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Key plants used by Australian birds:

"muyaan" = plants [yuwaalayaay]

Birds using plants Plants using birds
It is easy for all to see that birds use plants. Below we provide a short introduction to a few key species and to how birds use plants. Conversely, many native Australian plants use birds, for example as pollenators or as distributors of their seeds.

In addition to our pages on bird habitats, we have collected some basic information on a small number of plant species that we have found to play key roles in the lives of various bird species. This list is at present only a starting point and it is not meant to be complete in any way. The plants listed here are just a small number that we know about and in which we have seen birds. We present here only plants native to Australia. For details consult the relevant literature (or Wikipedia, the online encyclopedia).

Some types/groups of plants are represented in the bird habitat pages, such as e.g. grassland in general, coastal spinifex grass, inland spinifex (triodia) grass, reeds and also mangroves. In Australia, as on other continents, various types of trees play a vital role in the lives of birds, most notably various species of eucalypts, which - together with other species - form woodlands and forests.

Note that lists of bird species using various types of plants are necessarily biased, because many bird species do not use plants at all. There are some that always stay in the air (e.g. Fork-tailed Swifts and White-throated Needletails, while others, especially aquatic birds, often perch and roost in open, unvegetated areas such as e.g. mudflats, shallows of lakes or coastal beaches or rockfaces or stay on or above water at all times (pelagic birds).

Where possible, we try to provide Aboriginal names for plant species presented on these pages, see e.g. the page on Aboriginal names of eucalypts.

Common name(s) Scientific name Short description
Eucalypt Eucalyptus [...], Corymbia [...], Angophora [...] A whole family of resinous, evergreen trees found basically all over the Australian continent; major source of both nectar and seeds for honeyeaters and parrots/cockatoos; see also the pages on forest habitats and woodland habitats
River Red Gum Eucalyptus camaldulensis A type of eucalypt found along watercourses; important sites of nesting hollows, e.g. for various species of cockatoos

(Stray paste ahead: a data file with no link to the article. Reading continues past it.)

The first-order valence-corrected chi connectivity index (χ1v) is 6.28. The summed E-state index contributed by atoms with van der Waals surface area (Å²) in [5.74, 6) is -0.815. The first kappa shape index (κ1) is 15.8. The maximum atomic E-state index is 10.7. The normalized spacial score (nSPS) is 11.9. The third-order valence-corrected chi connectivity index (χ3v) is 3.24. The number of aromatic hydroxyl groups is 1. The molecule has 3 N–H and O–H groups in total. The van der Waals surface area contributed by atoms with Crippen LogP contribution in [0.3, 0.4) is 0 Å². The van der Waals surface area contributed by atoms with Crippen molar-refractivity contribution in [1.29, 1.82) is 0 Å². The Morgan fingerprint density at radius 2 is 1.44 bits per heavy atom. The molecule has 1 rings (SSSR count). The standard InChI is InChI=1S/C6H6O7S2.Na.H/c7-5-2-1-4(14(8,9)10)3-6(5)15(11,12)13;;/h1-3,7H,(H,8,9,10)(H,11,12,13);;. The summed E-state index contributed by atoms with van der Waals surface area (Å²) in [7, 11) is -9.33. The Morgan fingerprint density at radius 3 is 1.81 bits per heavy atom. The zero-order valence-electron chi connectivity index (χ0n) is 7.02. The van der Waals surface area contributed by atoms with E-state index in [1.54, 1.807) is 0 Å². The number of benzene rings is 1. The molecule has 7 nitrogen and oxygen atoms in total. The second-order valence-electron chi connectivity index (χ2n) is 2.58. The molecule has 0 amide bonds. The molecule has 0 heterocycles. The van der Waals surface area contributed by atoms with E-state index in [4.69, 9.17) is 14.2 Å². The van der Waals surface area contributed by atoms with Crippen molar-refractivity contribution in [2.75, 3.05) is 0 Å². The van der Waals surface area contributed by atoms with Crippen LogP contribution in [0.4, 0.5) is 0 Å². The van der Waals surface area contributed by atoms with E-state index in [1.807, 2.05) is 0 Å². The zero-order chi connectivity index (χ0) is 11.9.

Swamp Mahogany Eucalyptus robusta A type of eucalypt found mostly along watercourses in eastern Australia; source of nectar preferred by several species of honeyeaters
Mistletoe Loranthaceae, Santalaceae A whole genus of parasitic plants that host on other plants; propagated in Australia by the Mistletoebird; source of nectar preferred by some species of honeyeaters
Figtree Ficus [...] A whole family of fruit-bearing trees supporting fruit-eating species, mostly in high to medium rainfall areas; important food source e.g. for fruit-eating doves
White Cedar Melia azedarach Fruit-bearing decidious tree in the Great Dividing Range and in the north of the continent
Casuarina, Belah, She-oak Casuarina [...] A whole family of trees/shrubs with flowers providing birds with nectar and with seedpods on which Glossy Black-Cockatoos feed
Grevillea Grevillea [...] Grevillea trees and shrubs with spidery flowers; major source of nectar sought after (not only) by many species of honeyeaters
Hakea Hakea [...] Family of trees or shrubs with abundant flowers; major source of nectar sought after (not only) by many species of honeyeaters
Banksia Banksia [...] A whole family of evergreen trees/shrubs which form a major supply of nectar for many bird species, such as e.g. honeyeaters
Bottlebrush Callistemon [...] Family of evergreen shrubs with dense foliage; valuable source of nectar for honeyeaters and parrots/lorikeets
Grasstree Xanthorrhoea [...] Family of palm-like tree species; their flowers are a valuable source of nectar e.g. for Silvereyes
Emu-bush Eremophila [...] A whole family of trees/shrubs providing valuable nectar and seeds in semi-arid environments for both honeyeaters and parrots/cockatoos
Urn Heath Melichrus urceolatus A prickly shrub providing valuable nectar, mostly for honeyeaters
Cypress pine Callitris [...] Conifers providing living space for birds mostly in the semi-arid interior of Australia, but also Tasmania; favourite tree species of White-browed Babblers
Wilga Geijera parviflora Small shrubs/trees with dense foliage drooping down to the ground, providing ideal hiding places, e.g. for bowers of bowerbirds
Mulga Acacia aneura Trees/shrubs providing living space for birds in the arid interior of Australia
Cooba Acacia salicina Tree bearing fruit favoured by parrots/cockatoos
Gidgee Acacia cambagei A whole group of acacias (but mostly referring to species "cambagei") found in semi-arid to arid environments
Mangrove Rhizophora [...] Family of trees or shrubs that grow in saline coastal sediment habitats; see also the page on intertidal/mangrove wetlands
Lignum Muehlenbeckia florulenta Shrubby wetland plant growing around the edges of water in parts of the interior of the continent

These pages are largely based on our own observations and those of our contributors. The structure of these bird pages is explained HERE. For more salient facts on any bird species please refer to a field guide.

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